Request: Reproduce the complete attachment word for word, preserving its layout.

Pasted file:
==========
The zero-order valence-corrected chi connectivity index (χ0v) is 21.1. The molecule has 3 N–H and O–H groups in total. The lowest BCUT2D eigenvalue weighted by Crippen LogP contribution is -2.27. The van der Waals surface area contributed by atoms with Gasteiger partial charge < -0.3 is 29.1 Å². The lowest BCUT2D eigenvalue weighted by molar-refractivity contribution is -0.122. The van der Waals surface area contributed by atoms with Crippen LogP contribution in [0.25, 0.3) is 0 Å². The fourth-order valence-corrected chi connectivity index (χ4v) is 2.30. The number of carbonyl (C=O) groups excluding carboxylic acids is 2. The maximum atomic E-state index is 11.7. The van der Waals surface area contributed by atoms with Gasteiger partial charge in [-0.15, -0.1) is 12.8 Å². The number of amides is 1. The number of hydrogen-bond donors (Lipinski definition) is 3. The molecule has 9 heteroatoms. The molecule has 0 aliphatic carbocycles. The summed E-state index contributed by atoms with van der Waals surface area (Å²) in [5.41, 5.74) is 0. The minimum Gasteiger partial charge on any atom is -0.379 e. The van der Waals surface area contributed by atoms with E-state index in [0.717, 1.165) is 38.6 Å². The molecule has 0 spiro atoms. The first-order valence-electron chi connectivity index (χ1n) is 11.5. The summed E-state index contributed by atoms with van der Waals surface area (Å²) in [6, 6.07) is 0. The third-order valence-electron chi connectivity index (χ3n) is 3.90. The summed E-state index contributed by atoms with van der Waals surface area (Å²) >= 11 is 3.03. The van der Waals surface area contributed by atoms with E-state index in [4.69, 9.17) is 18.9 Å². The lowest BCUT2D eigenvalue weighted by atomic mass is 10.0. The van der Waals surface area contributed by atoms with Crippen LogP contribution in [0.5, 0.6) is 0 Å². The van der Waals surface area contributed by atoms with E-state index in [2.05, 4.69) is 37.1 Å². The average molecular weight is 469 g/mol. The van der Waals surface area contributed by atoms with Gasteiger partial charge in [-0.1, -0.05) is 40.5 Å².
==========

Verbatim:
The zero-order valence-corrected chi connectivity index (χ0v) is 21.1. The molecule has 3 N–H and O–H groups in total. The lowest BCUT2D eigenvalue weighted by Crippen LogP contribution is -2.27. The van der Waals surface area contributed by atoms with Gasteiger partial charge < -0.3 is 29.1 Å². The lowest BCUT2D eigenvalue weighted by molar-refractivity contribution is -0.122. The van der Waals surface area contributed by atoms with Crippen LogP contribution in [0.25, 0.3) is 0 Å². The fourth-order valence-corrected chi connectivity index (χ4v) is 2.30. The number of carbonyl (C=O) groups excluding carboxylic acids is 2. The maximum atomic E-state index is 11.7. The van der Waals surface area contributed by atoms with Gasteiger partial charge in [-0.15, -0.1) is 12.8 Å². The number of amides is 1. The number of hydrogen-bond donors (Lipinski definition) is 3. The molecule has 9 heteroatoms. The molecule has 0 aliphatic carbocycles. The summed E-state index contributed by atoms with van der Waals surface area (Å²) in [5.41, 5.74) is 0. The minimum Gasteiger partial charge on any atom is -0.379 e. The van der Waals surface area contributed by atoms with E-state index in [0.717, 1.165) is 38.6 Å². The molecule has 0 spiro atoms. The first-order valence-electron chi connectivity index (χ1n) is 11.5. The summed E-state index contributed by atoms with van der Waals surface area (Å²) in [6, 6.07) is 0. The third-order valence-electron chi connectivity index (χ3n) is 3.90. The summed E-state index contributed by atoms with van der Waals surface area (Å²) >= 11 is 3.03. The van der Waals surface area contributed by atoms with E-state index in [4.69, 9.17) is 18.9 Å². The lowest BCUT2D eigenvalue weighted by atomic mass is 10.0. The van der Waals surface area contributed by atoms with Crippen LogP contribution in [0.5, 0.6) is 0 Å². The van der Waals surface area contributed by atoms with E-state index in [2.05, 4.69) is 37.1 Å². The average molecular weight is 469 g/mol. The van der Waals surface area contributed by atoms with Gasteiger partial charge in [-0.1, -0.05) is 40.5 Å².